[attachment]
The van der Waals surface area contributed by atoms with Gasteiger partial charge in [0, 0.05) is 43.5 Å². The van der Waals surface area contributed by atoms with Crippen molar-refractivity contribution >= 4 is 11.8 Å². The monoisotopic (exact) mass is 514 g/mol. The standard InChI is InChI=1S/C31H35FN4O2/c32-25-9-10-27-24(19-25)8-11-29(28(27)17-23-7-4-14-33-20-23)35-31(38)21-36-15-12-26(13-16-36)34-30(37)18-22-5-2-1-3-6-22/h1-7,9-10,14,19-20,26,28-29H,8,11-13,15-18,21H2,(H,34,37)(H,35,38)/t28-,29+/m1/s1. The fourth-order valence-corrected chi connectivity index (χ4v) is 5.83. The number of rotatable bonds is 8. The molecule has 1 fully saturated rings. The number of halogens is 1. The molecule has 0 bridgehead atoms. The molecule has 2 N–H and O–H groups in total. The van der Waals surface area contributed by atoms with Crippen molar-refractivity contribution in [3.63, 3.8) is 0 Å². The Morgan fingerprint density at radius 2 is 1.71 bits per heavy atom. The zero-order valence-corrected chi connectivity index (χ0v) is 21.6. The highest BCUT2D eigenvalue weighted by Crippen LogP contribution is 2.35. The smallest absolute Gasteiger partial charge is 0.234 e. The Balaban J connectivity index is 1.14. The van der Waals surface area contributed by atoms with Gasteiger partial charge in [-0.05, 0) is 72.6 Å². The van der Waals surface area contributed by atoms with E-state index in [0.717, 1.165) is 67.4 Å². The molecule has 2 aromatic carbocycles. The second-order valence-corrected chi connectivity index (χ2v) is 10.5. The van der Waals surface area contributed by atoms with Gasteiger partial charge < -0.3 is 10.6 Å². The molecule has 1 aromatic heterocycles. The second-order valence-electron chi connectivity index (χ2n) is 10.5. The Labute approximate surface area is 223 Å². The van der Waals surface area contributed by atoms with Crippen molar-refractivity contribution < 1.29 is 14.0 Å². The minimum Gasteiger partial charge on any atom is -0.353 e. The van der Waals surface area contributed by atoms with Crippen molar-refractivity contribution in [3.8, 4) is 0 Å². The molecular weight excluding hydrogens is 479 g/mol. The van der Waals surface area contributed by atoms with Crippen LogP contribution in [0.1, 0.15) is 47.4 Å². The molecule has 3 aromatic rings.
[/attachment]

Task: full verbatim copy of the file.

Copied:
The van der Waals surface area contributed by atoms with Gasteiger partial charge in [0, 0.05) is 43.5 Å². The van der Waals surface area contributed by atoms with Crippen molar-refractivity contribution >= 4 is 11.8 Å². The monoisotopic (exact) mass is 514 g/mol. The standard InChI is InChI=1S/C31H35FN4O2/c32-25-9-10-27-24(19-25)8-11-29(28(27)17-23-7-4-14-33-20-23)35-31(38)21-36-15-12-26(13-16-36)34-30(37)18-22-5-2-1-3-6-22/h1-7,9-10,14,19-20,26,28-29H,8,11-13,15-18,21H2,(H,34,37)(H,35,38)/t28-,29+/m1/s1. The fourth-order valence-corrected chi connectivity index (χ4v) is 5.83. The number of rotatable bonds is 8. The molecule has 1 fully saturated rings. The number of halogens is 1. The molecule has 0 bridgehead atoms. The molecule has 2 N–H and O–H groups in total. The van der Waals surface area contributed by atoms with Crippen molar-refractivity contribution in [3.63, 3.8) is 0 Å². The Morgan fingerprint density at radius 2 is 1.71 bits per heavy atom. The zero-order valence-corrected chi connectivity index (χ0v) is 21.6. The highest BCUT2D eigenvalue weighted by Crippen LogP contribution is 2.35. The smallest absolute Gasteiger partial charge is 0.234 e. The Balaban J connectivity index is 1.14. The van der Waals surface area contributed by atoms with Gasteiger partial charge in [-0.05, 0) is 72.6 Å². The van der Waals surface area contributed by atoms with E-state index in [0.717, 1.165) is 67.4 Å². The molecule has 2 aromatic carbocycles. The second-order valence-corrected chi connectivity index (χ2v) is 10.5. The van der Waals surface area contributed by atoms with Gasteiger partial charge < -0.3 is 10.6 Å². The molecule has 1 aromatic heterocycles. The second-order valence-electron chi connectivity index (χ2n) is 10.5. The Labute approximate surface area is 223 Å². The van der Waals surface area contributed by atoms with Crippen molar-refractivity contribution < 1.29 is 14.0 Å². The minimum Gasteiger partial charge on any atom is -0.353 e. The van der Waals surface area contributed by atoms with Crippen molar-refractivity contribution in [3.8, 4) is 0 Å². The molecular weight excluding hydrogens is 479 g/mol. The van der Waals surface area contributed by atoms with Crippen LogP contribution in [0.1, 0.15) is 47.4 Å². The molecule has 3 aromatic rings.